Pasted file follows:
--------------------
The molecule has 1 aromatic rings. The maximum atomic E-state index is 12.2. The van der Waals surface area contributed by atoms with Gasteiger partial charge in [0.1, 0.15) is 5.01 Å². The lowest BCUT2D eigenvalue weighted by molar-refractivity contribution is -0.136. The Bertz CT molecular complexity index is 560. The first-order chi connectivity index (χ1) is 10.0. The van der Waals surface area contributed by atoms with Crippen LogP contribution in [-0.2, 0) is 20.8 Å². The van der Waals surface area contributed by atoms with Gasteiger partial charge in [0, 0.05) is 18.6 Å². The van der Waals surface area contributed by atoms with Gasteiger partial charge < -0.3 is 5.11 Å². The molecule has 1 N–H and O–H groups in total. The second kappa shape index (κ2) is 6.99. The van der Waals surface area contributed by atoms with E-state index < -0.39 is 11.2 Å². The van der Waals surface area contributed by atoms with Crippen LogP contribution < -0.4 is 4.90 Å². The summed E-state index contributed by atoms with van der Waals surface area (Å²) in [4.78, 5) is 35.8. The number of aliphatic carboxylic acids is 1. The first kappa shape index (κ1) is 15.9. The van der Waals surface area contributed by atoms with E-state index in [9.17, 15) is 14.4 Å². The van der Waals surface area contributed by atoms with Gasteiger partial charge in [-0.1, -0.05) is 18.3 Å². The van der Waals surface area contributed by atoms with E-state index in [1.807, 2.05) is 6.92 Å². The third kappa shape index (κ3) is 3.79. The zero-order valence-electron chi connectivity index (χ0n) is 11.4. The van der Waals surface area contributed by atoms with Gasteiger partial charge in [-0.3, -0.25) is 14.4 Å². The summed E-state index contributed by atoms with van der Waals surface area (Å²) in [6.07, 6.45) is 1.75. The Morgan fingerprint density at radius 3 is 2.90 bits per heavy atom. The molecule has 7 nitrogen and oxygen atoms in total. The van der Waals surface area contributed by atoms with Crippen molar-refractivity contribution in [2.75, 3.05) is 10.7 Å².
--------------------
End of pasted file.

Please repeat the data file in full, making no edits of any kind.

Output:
The molecule has 1 aromatic rings. The maximum atomic E-state index is 12.2. The van der Waals surface area contributed by atoms with Gasteiger partial charge in [0.1, 0.15) is 5.01 Å². The lowest BCUT2D eigenvalue weighted by molar-refractivity contribution is -0.136. The Bertz CT molecular complexity index is 560. The first-order chi connectivity index (χ1) is 10.0. The van der Waals surface area contributed by atoms with Crippen LogP contribution in [-0.2, 0) is 20.8 Å². The van der Waals surface area contributed by atoms with Gasteiger partial charge in [0, 0.05) is 18.6 Å². The van der Waals surface area contributed by atoms with Gasteiger partial charge < -0.3 is 5.11 Å². The molecule has 1 N–H and O–H groups in total. The second kappa shape index (κ2) is 6.99. The van der Waals surface area contributed by atoms with E-state index < -0.39 is 11.2 Å². The van der Waals surface area contributed by atoms with Crippen LogP contribution < -0.4 is 4.90 Å². The summed E-state index contributed by atoms with van der Waals surface area (Å²) in [4.78, 5) is 35.8. The number of aliphatic carboxylic acids is 1. The first kappa shape index (κ1) is 15.9. The van der Waals surface area contributed by atoms with E-state index in [9.17, 15) is 14.4 Å². The van der Waals surface area contributed by atoms with Gasteiger partial charge in [-0.1, -0.05) is 18.3 Å². The van der Waals surface area contributed by atoms with E-state index in [1.807, 2.05) is 6.92 Å². The third kappa shape index (κ3) is 3.79. The zero-order valence-electron chi connectivity index (χ0n) is 11.4. The van der Waals surface area contributed by atoms with Gasteiger partial charge in [-0.3, -0.25) is 14.4 Å². The summed E-state index contributed by atoms with van der Waals surface area (Å²) in [6.07, 6.45) is 1.75. The Morgan fingerprint density at radius 3 is 2.90 bits per heavy atom. The molecule has 7 nitrogen and oxygen atoms in total. The van der Waals surface area contributed by atoms with Crippen molar-refractivity contribution in [2.75, 3.05) is 10.7 Å².